Timmmm----berrrr: The unease of logging above one's head
With rocks already starting to slide down terrain so steep it's easier to climb than walk, a man who survived mountain-ripping Hurricane Camille 40 years ago now worries that a neighbor's logging project could do what Camille couldn't: bring the surface of Dudley Mountain crashing down through his home.
"When I see this," he says gesturing to the logged property above him, "I get irked."
Maupin says he's worried–- especially with hurricane season here–- that a severe rain could cause cause the felled forest above him to liquefy, as happened in Nelson County during the 1969 mega-storm that killed 126 people.
And Maupin's further irked at what he calls a "lackadasical" attitude by the county and the forestry department in enforcing laws about logging and land clearing, and he says that it took him numerous attempts to reach anyone.
"I'm all about sustainable, low-impact timber," says Maupin, who climbs up Dudley Mountain like a mountain goat. "Certain areas need to be hands off– like the Priest during Camille."
When Camille hit Nelson 40 years ago with more than 25 inches of rain in mere hours, survivors learned how soil liquefaction can take everything in its path.
"We were lucky the mountain didn't come down on us," says Maupin, who survived that record-breaking rainfall on Dudley Mountain. However, with the land above him now denuded by the logging project that began over the summer, he worries that another big rainfall could mean disaster.
"I steward my land," says Maupin, who uses his 13-acres on the mountain's west side for his landscape gardening business and as a source of tulip poplar and red bud saplings and ferns, and he points to boulders that he says have rolled onto his property since the logging began.
"I really don't know what he's talking about," counters T.E. Wood, who owns a number of properties throughout Albemarle County including the site above Maupin. "I don't see any problem," says Wood, "I've cut on it before."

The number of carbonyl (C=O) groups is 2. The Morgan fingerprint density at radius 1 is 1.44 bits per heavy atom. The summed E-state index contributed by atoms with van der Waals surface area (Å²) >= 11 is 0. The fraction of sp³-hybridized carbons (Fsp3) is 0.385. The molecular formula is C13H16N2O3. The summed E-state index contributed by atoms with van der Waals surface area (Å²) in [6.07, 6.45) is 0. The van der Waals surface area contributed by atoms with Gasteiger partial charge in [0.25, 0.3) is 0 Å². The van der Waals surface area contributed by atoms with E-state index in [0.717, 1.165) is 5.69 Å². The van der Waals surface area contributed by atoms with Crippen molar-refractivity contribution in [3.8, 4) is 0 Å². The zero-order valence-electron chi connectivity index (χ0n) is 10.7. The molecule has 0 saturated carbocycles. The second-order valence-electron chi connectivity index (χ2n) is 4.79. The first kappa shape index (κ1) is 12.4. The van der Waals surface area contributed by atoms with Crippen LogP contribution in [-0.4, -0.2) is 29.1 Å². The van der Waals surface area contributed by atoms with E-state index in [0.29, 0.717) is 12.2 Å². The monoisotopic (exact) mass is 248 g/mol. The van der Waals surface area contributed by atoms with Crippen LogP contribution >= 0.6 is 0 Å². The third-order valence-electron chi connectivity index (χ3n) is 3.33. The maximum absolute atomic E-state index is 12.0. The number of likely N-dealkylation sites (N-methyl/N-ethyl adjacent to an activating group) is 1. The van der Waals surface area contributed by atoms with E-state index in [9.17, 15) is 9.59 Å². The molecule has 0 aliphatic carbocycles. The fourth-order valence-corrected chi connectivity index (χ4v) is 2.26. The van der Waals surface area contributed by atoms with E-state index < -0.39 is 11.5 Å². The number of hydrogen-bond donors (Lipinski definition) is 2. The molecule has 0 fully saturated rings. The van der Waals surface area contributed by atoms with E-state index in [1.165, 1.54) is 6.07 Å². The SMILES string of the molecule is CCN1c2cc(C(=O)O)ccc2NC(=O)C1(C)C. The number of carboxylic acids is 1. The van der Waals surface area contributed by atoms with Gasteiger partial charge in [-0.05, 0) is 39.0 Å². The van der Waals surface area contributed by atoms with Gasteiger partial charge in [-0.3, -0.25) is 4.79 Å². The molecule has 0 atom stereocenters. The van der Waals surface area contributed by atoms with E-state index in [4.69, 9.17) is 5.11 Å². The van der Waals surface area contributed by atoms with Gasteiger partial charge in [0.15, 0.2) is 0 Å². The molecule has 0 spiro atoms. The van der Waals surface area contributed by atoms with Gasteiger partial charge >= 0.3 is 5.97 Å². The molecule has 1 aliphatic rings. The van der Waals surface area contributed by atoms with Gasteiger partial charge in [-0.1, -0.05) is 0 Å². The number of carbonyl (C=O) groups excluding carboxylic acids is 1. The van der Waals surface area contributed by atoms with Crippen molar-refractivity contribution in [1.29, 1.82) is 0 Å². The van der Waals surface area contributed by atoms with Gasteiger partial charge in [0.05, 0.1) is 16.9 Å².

Plus, says Wood, the Virginia Department of Forestry approved the logging, and the company doing the cutting, Augusta County-based Harris Logging, has been in the business for a long time and knew what they were doing.
Logger Dickie Harris disputes Maupin's characterization of the rocks as boulders. "It's just a couple of little rocks," says Harris. "He's blown it out of proportion."
The logger says he's put in water breaks that have been checked by the Forestry department. "They have been there and said everything is fine," Harris contends.
Rodney Newlin is the water quality engineer with the Virginia Department of Forestry, which regulates logging.
"I don't know if I'd say it's approved," he says of the top 'o Dudley Mountain logging. "If everything was fine, we wouldn't have been out there."
In 1993, Virginia passed a law to protect streams from sedimentation during logging, especially on steep slopes, Newlin explains. A logger is required to notify the forestry department within three days of starting the chainsaws, and a department rep will be out there within 30 days.
He throws out terms like "silvicultural" and "BMP" and says the Department of Forestry makes recommendations about best management practices when hacking down trees.
"We don't like roads on more than a 25 percent grade," says Newlin. "That's pretty steep."
He's recommended water bars– dirt piled into mounds to slow water flow– and seeding and mulching on Wood's property. "It's pretty steep back there," says Newlin. "If we eventually get a big storm, all bets are off."
That won't necessarily help Maupin down the mountain sleep better at night.
"We are going to keep a close eye on that one," says Newlin. "If I lived in that house, I'd be concerned. But now that the road-building is done, it should be better."